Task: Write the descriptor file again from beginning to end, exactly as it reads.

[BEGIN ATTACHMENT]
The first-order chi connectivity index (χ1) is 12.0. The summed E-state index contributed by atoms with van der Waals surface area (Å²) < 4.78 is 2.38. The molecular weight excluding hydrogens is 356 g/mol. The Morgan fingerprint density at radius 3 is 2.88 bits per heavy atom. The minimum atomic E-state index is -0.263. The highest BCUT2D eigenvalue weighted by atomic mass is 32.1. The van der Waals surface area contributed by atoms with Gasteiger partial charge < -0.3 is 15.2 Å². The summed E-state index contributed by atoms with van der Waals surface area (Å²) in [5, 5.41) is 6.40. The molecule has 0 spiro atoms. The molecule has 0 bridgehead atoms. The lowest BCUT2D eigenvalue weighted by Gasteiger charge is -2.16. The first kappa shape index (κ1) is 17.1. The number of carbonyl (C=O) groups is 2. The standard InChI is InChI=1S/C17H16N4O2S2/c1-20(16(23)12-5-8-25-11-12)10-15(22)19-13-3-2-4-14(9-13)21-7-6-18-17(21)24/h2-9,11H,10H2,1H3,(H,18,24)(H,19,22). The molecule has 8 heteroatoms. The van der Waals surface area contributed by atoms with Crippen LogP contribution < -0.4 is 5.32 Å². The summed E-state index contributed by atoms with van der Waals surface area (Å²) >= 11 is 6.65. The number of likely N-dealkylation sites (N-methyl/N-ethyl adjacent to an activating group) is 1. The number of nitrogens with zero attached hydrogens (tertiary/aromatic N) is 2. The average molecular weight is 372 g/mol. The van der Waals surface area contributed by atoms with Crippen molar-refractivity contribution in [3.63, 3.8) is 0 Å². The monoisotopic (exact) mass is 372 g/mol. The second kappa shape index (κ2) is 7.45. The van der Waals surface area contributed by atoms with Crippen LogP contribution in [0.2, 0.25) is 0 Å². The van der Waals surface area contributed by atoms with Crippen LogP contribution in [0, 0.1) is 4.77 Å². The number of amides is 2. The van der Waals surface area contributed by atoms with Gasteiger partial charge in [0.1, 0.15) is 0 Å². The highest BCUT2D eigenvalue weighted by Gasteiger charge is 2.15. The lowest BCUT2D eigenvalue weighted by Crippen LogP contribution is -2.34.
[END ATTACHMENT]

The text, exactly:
The first-order chi connectivity index (χ1) is 12.0. The summed E-state index contributed by atoms with van der Waals surface area (Å²) < 4.78 is 2.38. The molecular weight excluding hydrogens is 356 g/mol. The Morgan fingerprint density at radius 3 is 2.88 bits per heavy atom. The minimum atomic E-state index is -0.263. The highest BCUT2D eigenvalue weighted by atomic mass is 32.1. The van der Waals surface area contributed by atoms with Gasteiger partial charge < -0.3 is 15.2 Å². The summed E-state index contributed by atoms with van der Waals surface area (Å²) in [5, 5.41) is 6.40. The molecule has 0 spiro atoms. The molecule has 0 bridgehead atoms. The lowest BCUT2D eigenvalue weighted by Gasteiger charge is -2.16. The first kappa shape index (κ1) is 17.1. The number of carbonyl (C=O) groups is 2. The standard InChI is InChI=1S/C17H16N4O2S2/c1-20(16(23)12-5-8-25-11-12)10-15(22)19-13-3-2-4-14(9-13)21-7-6-18-17(21)24/h2-9,11H,10H2,1H3,(H,18,24)(H,19,22). The molecule has 8 heteroatoms. The van der Waals surface area contributed by atoms with Crippen LogP contribution < -0.4 is 5.32 Å². The summed E-state index contributed by atoms with van der Waals surface area (Å²) >= 11 is 6.65. The number of likely N-dealkylation sites (N-methyl/N-ethyl adjacent to an activating group) is 1. The number of nitrogens with zero attached hydrogens (tertiary/aromatic N) is 2. The average molecular weight is 372 g/mol. The van der Waals surface area contributed by atoms with Crippen molar-refractivity contribution in [3.63, 3.8) is 0 Å². The monoisotopic (exact) mass is 372 g/mol. The second kappa shape index (κ2) is 7.45. The van der Waals surface area contributed by atoms with Crippen LogP contribution in [0.2, 0.25) is 0 Å². The van der Waals surface area contributed by atoms with Crippen LogP contribution in [0, 0.1) is 4.77 Å². The number of amides is 2. The van der Waals surface area contributed by atoms with Gasteiger partial charge in [0.1, 0.15) is 0 Å². The highest BCUT2D eigenvalue weighted by Gasteiger charge is 2.15. The lowest BCUT2D eigenvalue weighted by Crippen LogP contribution is -2.34.